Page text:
Towson isn’t mine any longer, and hasn’t been for a long time. The more I think about this city, the more it resembles a concrete artichoke being disassembled slowly, over time: a less idiosyncratic Columbia-in-miniature, perhaps. Whatever municipal commercial heart the place can claim is nomadic. Any notion of core spirit—if ever there was one—is absent, or maybe just absence.
When did this constant crumbling register as undeniable fact? The Barnes & Noble closing announcement earlier in the month wasn’t the last straw; not Ukazoo bailing, not Cheesecake Factory’s food quality plummeting, not Towson Town Center unveiling a luxury wing.
In retrospect, the An Die Musik closing sale, gravel parking lots disappearing, and a concerted ouster of shiftless young punks who gathered downtown nightly—I was sometimes among them—may have been early warning signs. That mammoth, regal library aside, East Joppa never seemed decided, with storefronts popping in then out.
By and large landmarks weren’t guaranteed anywhere for long. The Orient felt like a landmark until it wasn’t. The retail lights winked out in Towson Marketplace until it caved in on itself, to be reborn as a cluster of corporate big boxes. Towson Commons bit the big one, taking with it a decent movie theater.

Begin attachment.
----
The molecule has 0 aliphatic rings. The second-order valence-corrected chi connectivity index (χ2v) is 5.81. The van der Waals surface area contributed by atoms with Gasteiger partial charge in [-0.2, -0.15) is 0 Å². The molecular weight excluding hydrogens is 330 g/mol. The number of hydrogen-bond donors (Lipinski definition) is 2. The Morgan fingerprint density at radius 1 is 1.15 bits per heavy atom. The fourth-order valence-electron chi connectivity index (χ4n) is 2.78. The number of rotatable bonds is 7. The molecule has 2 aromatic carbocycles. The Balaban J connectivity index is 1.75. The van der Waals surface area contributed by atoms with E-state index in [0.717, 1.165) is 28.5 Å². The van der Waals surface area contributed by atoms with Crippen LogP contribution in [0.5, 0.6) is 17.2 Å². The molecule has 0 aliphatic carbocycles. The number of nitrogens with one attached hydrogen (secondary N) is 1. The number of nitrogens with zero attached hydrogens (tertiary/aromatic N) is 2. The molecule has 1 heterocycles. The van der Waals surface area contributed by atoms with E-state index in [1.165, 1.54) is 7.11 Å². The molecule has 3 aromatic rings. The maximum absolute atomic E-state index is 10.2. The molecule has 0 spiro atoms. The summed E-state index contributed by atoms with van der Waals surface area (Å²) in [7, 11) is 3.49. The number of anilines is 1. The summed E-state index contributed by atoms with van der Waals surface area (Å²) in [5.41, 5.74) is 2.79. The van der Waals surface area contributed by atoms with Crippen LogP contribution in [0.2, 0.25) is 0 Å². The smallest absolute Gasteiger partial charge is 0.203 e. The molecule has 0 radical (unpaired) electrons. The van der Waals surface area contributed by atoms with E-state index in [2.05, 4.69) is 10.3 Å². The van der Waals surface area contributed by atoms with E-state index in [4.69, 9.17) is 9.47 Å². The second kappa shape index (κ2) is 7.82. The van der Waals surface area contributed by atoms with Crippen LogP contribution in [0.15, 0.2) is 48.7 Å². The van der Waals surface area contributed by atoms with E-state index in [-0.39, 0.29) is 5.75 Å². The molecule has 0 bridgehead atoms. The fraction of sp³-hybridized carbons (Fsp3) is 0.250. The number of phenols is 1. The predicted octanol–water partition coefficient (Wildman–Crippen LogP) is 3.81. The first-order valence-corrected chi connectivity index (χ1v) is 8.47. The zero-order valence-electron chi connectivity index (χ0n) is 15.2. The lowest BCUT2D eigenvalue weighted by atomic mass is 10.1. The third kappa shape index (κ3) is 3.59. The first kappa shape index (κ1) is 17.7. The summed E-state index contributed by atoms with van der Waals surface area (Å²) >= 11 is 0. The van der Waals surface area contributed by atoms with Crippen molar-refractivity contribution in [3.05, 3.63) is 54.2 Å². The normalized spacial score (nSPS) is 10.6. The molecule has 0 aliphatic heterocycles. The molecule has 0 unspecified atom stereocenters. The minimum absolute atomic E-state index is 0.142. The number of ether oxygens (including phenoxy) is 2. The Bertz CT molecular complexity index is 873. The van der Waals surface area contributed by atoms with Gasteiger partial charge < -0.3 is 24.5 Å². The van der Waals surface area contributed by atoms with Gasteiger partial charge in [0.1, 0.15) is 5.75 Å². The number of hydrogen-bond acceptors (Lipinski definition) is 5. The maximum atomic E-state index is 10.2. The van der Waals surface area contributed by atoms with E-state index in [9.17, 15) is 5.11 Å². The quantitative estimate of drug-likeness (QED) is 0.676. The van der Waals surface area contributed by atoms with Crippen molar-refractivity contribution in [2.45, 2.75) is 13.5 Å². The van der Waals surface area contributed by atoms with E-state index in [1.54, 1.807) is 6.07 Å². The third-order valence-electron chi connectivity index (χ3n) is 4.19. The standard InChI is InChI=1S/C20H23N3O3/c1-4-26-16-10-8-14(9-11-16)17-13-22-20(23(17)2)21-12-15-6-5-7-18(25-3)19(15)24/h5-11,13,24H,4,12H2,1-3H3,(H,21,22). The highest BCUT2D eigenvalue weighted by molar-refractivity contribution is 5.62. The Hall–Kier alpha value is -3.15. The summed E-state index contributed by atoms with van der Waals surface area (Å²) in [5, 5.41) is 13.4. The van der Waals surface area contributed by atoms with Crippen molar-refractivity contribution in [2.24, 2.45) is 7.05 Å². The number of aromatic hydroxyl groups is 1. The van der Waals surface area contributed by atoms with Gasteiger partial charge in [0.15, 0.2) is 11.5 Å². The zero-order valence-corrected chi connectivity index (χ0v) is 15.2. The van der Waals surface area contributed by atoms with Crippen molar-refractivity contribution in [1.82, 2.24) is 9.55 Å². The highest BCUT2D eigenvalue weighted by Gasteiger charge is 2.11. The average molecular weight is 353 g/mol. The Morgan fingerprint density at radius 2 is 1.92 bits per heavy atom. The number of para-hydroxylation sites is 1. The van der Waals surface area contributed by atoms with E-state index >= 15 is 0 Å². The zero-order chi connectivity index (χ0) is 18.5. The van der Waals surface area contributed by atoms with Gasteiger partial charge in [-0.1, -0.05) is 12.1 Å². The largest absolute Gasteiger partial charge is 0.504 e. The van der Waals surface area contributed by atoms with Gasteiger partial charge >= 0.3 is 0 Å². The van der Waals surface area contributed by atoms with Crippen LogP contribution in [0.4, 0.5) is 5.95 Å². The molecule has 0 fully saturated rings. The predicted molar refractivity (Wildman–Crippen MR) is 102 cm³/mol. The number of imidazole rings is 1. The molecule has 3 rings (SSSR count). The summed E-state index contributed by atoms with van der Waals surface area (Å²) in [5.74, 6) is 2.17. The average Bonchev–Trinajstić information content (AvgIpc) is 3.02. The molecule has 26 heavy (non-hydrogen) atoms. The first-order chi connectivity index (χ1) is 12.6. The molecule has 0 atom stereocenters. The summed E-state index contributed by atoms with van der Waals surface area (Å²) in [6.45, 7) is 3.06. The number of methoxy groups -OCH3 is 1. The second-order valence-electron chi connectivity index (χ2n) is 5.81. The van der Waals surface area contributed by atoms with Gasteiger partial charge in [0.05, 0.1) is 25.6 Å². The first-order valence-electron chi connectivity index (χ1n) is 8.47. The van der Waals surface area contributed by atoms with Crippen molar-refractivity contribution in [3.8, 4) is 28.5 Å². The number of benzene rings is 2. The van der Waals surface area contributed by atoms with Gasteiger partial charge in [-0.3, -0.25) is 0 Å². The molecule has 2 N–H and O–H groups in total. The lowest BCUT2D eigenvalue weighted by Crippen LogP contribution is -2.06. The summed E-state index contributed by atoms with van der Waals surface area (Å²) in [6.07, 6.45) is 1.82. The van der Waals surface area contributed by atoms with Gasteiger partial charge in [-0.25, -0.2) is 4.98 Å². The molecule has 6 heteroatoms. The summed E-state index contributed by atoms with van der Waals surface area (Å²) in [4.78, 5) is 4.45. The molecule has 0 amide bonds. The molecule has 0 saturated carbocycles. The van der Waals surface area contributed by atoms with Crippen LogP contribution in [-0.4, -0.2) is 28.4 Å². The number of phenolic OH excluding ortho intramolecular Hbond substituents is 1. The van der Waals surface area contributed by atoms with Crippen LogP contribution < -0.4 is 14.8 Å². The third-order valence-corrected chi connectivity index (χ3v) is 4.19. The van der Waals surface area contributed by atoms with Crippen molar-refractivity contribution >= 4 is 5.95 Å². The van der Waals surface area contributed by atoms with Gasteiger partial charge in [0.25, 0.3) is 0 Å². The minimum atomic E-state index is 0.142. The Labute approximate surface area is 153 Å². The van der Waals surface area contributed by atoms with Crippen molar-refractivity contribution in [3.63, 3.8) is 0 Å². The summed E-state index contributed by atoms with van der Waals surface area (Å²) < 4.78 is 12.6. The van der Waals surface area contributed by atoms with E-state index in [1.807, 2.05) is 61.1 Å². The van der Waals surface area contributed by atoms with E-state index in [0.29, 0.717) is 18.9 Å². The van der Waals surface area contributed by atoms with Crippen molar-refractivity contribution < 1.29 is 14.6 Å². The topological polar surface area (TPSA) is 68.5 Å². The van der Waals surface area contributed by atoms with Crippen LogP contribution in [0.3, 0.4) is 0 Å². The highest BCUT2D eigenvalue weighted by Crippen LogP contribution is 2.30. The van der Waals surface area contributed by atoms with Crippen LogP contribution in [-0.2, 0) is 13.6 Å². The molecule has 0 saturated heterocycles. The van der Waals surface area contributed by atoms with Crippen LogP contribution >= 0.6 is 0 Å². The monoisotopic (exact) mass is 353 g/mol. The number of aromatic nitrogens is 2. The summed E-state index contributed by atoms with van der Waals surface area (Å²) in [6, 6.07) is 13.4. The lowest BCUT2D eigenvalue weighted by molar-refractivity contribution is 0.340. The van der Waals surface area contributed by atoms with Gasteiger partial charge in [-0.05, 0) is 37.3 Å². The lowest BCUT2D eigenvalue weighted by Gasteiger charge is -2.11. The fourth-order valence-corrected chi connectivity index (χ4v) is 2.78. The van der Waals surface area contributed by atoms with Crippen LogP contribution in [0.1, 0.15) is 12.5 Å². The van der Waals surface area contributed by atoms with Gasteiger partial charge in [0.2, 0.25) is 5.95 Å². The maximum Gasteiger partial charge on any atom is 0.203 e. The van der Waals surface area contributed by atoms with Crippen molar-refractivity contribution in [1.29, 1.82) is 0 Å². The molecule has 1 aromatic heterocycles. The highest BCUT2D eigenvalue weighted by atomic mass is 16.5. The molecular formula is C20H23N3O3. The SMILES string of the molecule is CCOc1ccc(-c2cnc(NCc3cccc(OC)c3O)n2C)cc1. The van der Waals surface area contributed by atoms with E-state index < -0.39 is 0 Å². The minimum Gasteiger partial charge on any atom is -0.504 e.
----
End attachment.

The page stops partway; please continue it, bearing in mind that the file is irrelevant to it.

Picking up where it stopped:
Then came the traffic circle. This was the ultimate coffin nail. Urban planners would beg to differ, but I’d assert that the circle complicated the experience of visiting or passing through Towson. More pointedly alienating gestures were en route: that high-rise Towson Town Center parking tower, the Cinemark Towson’s weird, valet-service oasis. Everything’s static, beaten down. And somehow the place seems busier than ever yet emptier than ever, a vaguely familiar locale that I can’t quite believe I ever really knew.